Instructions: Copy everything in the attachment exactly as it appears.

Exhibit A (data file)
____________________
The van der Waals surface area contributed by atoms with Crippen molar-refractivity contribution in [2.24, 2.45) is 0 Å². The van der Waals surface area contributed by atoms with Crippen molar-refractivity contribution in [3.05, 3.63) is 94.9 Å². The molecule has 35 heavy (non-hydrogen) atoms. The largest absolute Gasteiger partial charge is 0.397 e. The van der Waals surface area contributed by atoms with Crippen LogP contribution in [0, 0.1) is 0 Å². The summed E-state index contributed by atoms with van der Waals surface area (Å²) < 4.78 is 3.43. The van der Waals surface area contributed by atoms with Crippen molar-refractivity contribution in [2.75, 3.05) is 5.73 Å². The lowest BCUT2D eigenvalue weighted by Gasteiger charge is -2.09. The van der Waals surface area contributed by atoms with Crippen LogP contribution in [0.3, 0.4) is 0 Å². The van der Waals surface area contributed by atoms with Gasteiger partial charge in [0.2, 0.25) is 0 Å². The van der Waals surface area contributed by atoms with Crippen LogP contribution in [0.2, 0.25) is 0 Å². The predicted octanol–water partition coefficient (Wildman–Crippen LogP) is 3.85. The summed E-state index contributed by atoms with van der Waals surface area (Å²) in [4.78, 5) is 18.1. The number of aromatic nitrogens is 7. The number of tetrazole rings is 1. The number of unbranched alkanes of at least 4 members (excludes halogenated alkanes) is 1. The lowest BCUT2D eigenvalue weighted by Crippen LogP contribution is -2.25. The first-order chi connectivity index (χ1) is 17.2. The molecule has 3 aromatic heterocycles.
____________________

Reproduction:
The van der Waals surface area contributed by atoms with Crippen molar-refractivity contribution in [2.24, 2.45) is 0 Å². The van der Waals surface area contributed by atoms with Crippen molar-refractivity contribution in [3.05, 3.63) is 94.9 Å². The molecule has 35 heavy (non-hydrogen) atoms. The largest absolute Gasteiger partial charge is 0.397 e. The van der Waals surface area contributed by atoms with Crippen LogP contribution in [0, 0.1) is 0 Å². The summed E-state index contributed by atoms with van der Waals surface area (Å²) < 4.78 is 3.43. The van der Waals surface area contributed by atoms with Crippen molar-refractivity contribution in [2.75, 3.05) is 5.73 Å². The lowest BCUT2D eigenvalue weighted by Gasteiger charge is -2.09. The van der Waals surface area contributed by atoms with Crippen LogP contribution in [0.3, 0.4) is 0 Å². The van der Waals surface area contributed by atoms with Gasteiger partial charge in [0.2, 0.25) is 0 Å². The van der Waals surface area contributed by atoms with Crippen LogP contribution in [0.2, 0.25) is 0 Å². The predicted octanol–water partition coefficient (Wildman–Crippen LogP) is 3.85. The summed E-state index contributed by atoms with van der Waals surface area (Å²) in [4.78, 5) is 18.1. The number of aromatic nitrogens is 7. The number of tetrazole rings is 1. The number of unbranched alkanes of at least 4 members (excludes halogenated alkanes) is 1. The lowest BCUT2D eigenvalue weighted by Crippen LogP contribution is -2.25. The first-order chi connectivity index (χ1) is 17.2. The molecule has 3 aromatic heterocycles.